Life Sciences - Pharmacology - 12.01.2017
Putting chromosomes through the shredder
Putting chromosomes through the shredder
When a certain human enzyme is left uncontrolled, it breaks up chromosomes into tiny pieces. This is damaging to cells, but useful for killing tumours. ETH researchers have now come to understand the underlying mechanism. Our cells contain the enzyme MUS81; this is called on in emergencies, for example, when cells are unable to replicate because the DNA-replication machinery gets tangled up in strands of DNA.

Environment - Life Sciences - 12.01.2017
Climate change could kill off parasites, destabilizing ecosystems
Climate change could kill off parasites, destabilizing ecosystems
Photogenic animals, from polar bears to people, aren't the only creatures under threat from global climate change. A new review led by UC Berkeley suggests the phenomenon threatens parasites with extinction, which could have big consequences for ecosystems. The vast majority of research into parasites and environment change focuses on how hosts, particularly humans, will be harmed.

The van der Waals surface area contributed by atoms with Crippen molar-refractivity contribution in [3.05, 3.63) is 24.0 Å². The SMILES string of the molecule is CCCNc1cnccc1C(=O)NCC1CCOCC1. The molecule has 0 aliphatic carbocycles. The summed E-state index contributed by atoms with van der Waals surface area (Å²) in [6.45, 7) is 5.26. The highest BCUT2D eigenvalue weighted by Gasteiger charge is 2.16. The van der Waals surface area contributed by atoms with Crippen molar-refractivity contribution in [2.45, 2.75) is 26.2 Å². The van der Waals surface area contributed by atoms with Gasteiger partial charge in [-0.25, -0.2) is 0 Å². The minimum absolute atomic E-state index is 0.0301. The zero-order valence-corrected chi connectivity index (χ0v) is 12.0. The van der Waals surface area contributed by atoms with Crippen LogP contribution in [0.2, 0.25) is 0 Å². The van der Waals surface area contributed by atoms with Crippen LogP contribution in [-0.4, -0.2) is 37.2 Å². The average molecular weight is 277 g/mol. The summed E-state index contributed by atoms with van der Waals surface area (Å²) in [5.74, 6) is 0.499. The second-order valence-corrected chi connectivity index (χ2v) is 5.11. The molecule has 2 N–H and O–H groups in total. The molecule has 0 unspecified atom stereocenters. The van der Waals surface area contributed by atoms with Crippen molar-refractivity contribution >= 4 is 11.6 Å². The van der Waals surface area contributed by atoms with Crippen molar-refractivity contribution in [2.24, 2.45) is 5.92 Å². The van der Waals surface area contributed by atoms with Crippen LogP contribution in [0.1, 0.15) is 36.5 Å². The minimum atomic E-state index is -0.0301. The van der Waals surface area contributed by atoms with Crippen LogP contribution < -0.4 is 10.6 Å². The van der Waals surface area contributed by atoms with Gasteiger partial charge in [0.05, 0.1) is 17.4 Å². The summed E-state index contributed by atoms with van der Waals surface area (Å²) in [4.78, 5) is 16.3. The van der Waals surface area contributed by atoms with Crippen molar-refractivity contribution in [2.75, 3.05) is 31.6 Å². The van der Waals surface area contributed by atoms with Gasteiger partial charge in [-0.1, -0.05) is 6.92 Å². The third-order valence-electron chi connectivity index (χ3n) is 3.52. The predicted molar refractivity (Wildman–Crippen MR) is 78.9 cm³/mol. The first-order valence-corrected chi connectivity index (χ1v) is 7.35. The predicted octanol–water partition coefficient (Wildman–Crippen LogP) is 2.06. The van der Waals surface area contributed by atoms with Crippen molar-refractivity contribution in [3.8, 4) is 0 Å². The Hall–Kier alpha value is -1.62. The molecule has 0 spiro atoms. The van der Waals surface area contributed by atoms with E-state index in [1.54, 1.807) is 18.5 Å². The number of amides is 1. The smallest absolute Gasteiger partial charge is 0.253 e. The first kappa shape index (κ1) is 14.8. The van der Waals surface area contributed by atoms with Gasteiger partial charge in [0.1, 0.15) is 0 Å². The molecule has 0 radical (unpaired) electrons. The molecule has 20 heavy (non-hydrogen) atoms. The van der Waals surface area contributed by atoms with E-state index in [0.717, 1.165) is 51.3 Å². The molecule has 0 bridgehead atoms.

Life Sciences - Health - 11.01.2017
Supporting actors take lead role as our brains age
Supporting actors take lead role as our brains age
The main changes in our brains as we get older are in the brain cells with a supporting role, called glial cells, British scientists have found. The surprising finding in a study by researchers at UCL and the Francis Crick Institute is published in the journal Cell Reports. The researchers also found that the greatest changes in glial cells as we age are in the brain regions most often damaged by neurodegenerative disease, like Alzheimer's and Parkinson's.